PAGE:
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Open letter to Prime Minister, Meles Zenawi

February 20, 2007

His Excellency Meles Zenawi
Prime Minister of Ethiopia
Office of the Prime Minister
P.O. BOX – 1031
Addis Ababa, Ethiopia

Dear Prime Minister, Meles Zenawi,

I, Obang Metho, am contacting you regarding the gross human rights abuses and current crisis within Ethiopia as I want to make some suggestions to you as the leader of Ethiopia, as an elder to me and as a fellow human being on this earth. Despite our differences—of our actions, beliefs, positions, backgrounds, ages and situations, when it comes down to the basics, we are both equal in the eyes of God and both needful of His mercy. I am seeking to approach you in our African tradition, a younger person to an elder, giving you the proper respect and dignity deserved in such situations as I attempt to present before you my perspectives on the serious issues we are facing as Ethiopians.

Mr. Prime Minister,
There can be no doubt; we are midstream in a deepening crisis. How we resolve these issues at this juncture will inevitably make a vast difference to the future not only of the Ethiopian people, but to the future of your children, grandchildren and ethnic group. Equally so, that future will be shared with the children of the Anuak and those children from every other ethnic group throughout our country. What kind of an Ethiopia will they have? What we do at this hour of history may make all the difference as to whether we pass on a curse or a blessing. Because of this, I come to you in order to urge you to carefully think about changing the course upon which we are on together as Ethiopians.

Mr. Prime Minister,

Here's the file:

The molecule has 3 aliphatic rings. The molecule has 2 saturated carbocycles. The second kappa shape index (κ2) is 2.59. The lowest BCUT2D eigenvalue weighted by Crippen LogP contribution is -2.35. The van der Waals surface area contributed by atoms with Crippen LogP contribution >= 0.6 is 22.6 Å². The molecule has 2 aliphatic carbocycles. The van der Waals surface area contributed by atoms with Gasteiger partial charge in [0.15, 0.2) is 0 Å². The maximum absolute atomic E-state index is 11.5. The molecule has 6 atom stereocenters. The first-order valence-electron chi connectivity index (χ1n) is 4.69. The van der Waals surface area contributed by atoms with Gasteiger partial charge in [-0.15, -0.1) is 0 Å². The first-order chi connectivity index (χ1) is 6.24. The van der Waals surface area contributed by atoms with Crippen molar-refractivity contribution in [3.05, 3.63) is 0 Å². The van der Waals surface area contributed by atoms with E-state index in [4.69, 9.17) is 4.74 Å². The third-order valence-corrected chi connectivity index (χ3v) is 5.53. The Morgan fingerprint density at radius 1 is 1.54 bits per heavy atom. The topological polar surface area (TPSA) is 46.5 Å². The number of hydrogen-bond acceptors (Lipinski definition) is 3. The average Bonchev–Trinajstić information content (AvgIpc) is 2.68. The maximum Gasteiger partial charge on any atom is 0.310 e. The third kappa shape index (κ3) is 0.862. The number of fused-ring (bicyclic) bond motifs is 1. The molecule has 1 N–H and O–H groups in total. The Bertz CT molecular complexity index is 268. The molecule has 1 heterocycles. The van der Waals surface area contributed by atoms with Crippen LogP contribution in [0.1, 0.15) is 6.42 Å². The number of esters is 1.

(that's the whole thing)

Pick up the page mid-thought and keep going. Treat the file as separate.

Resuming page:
Despite the long-term situation looking very bleak for the future, particularly yours and that of the EPRDF’s, I would suggest that it is not entirely hopeless for you under certain circumstances. Those circumstances though, will require such a change of direction for you that I am fairly certain you will not accept it; however, I feel I still must do my part in suggesting it to you. However, before I begin, first let me point out why I believe the current ruling party is short-lived—whether three months, thirteen months or three years. I obviously cannot be conclusive on how long your present regime will last; however, I can see many signs that it, in its present nature, is coming to an end and therefore believe that you and the rest of us should be preparing well for that day.

Consider this—the world has become very different today from when you overthrew Mengistu. For one thing, his own repressive regime, as well as the civil war in 1991, caused a great exodus of refugees to flee from Ethiopia to many places throughout the world. Currently, these refugees are entering a new stage of political empowerment made possible by their adaptation to their new cultures. They have learned the languages of the countries where they have settled, many gaining citizenship. Many of these Ethiopians who fled to the West were those who more probably had been targeted by the government—the politically active and those more well-educated. They have carried their skills with them.

In addition to these people are the many who were denied an education in Ethiopia, but who now have been able to earn college degrees and advanced degrees. Those in the Diaspora are now equipped beyond what they may have been able to gain access to in Ethiopia. Add more to that—they are finding their political voices as they are emotionally outraged regarding the suffering and pain of their family and friends who are remaining in Ethiopia. This is made more intense because they are able to have more direct access to information than ever before about what is going on daily in most every area of the country. Add to that an additional component to that equation—the rise in technology like the Internet, cell phones, cheap phone cards, PalTalk and so forth and the communication capacities of Ethiopians and people sympathetic to the Ethiopian cause has risen exponentially.